As anyone who has read The Black Swan knows, averages are dangerous. Outside of natural phenomena, nothing follows the Bell Curve. But it's a frequently used metrix, especially in sustainability comparisons.
Pleasingly, someone has taken the time to actually depict the distribution of city density.
It's an impressive comparison, and it helps show why NYC does so much better on transit ridership than anywhere else--there is a LOT of high density there. If we were to cut the graph off at 10^4, and integrate the area under the curve past that point, NYC would beat out all the other cities combined.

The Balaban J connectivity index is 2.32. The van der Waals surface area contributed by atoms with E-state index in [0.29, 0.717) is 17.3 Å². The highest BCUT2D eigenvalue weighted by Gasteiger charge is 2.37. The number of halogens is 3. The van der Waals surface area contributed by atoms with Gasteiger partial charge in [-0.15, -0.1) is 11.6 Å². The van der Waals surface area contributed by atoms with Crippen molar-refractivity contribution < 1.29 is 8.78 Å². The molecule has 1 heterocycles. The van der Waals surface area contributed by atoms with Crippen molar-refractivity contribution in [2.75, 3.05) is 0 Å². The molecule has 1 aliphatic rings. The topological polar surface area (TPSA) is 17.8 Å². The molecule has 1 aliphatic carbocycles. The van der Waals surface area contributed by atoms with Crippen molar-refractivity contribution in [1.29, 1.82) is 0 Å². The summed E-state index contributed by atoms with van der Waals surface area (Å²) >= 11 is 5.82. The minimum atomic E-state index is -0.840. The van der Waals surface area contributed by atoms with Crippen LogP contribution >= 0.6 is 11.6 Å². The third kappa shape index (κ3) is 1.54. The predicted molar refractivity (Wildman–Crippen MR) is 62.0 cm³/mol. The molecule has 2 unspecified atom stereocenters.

Once the new census data is available in shapefile form, it's going to enable all sorts of new analysis. One of which might be doing a nation-wide analysis of the relationship between 'Transit Density' and actual transit networks.